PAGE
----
you say "beautiful" and "simple" in conjunction with "init scripts". Unless you mean systemd service files (which are indeed simple and beautiful) I think there is something wrong with your English. Bash is a ridiculous solution for describing the behavior of services and if you've ever compared a 100 line bash script with a 5 line systemd file doing the same thing (just faster and more reliable), you'd never claim a shell script to be 'simple' or 'beautiful'.
Same with xf86config - terrible, terrible example. Sjees, how I hated those files. Now, things just work...
Sound card - yeah, it was beautiful - every time you added an audio device you had to reboot and find out what dspX device Linux had decided to give to your headset and build in audio cards this time. Now, with PulseAudio, the device shows up at runtime and once you've configured it once, next time the settings take effect immediately upon plugging in the headset. How is the old method better, again?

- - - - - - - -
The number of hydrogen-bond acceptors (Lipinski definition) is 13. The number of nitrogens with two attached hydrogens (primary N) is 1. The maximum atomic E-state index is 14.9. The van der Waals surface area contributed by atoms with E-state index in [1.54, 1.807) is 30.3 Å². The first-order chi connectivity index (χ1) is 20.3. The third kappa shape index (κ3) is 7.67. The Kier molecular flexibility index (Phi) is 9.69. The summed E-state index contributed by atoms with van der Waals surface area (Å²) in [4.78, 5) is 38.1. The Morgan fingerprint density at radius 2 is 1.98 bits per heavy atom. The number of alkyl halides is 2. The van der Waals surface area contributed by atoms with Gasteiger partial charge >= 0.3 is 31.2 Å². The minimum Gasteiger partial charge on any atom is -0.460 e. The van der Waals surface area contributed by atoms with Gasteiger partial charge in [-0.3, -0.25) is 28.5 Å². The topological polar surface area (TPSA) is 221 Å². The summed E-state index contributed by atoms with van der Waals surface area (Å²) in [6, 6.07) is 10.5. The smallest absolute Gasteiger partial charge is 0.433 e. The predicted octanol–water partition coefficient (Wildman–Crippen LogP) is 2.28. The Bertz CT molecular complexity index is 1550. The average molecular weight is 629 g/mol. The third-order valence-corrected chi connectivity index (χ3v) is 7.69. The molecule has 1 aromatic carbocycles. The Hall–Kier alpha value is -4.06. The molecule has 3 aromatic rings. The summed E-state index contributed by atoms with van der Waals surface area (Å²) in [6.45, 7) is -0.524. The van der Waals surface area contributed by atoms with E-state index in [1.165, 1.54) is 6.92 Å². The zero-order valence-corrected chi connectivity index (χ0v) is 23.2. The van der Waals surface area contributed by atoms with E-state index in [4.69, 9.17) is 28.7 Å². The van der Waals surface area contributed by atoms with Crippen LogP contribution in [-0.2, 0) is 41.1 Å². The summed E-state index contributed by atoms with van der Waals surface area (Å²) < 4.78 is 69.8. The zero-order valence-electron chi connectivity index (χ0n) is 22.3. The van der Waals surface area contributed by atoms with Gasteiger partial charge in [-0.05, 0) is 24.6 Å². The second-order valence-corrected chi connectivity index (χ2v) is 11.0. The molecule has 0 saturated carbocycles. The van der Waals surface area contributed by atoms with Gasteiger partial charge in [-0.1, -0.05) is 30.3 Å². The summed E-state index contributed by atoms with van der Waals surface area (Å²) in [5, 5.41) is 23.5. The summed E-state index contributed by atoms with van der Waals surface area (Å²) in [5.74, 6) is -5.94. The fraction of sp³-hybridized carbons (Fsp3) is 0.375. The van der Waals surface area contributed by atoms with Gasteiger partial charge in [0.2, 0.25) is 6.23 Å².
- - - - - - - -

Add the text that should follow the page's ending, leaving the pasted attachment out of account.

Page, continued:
Yes, we can do more today than 15 years ago, AND it is MUCH easier to understand. The ways used to adapt sysVinit to enable faster booting and handling of plugging in devices should give a hint to that - terribly complicated to bend a static system so that it can survive in a dynamic world. It's incredibly nobody made a decent replacement of sysV when USB came on the market - it's crazy it took so long!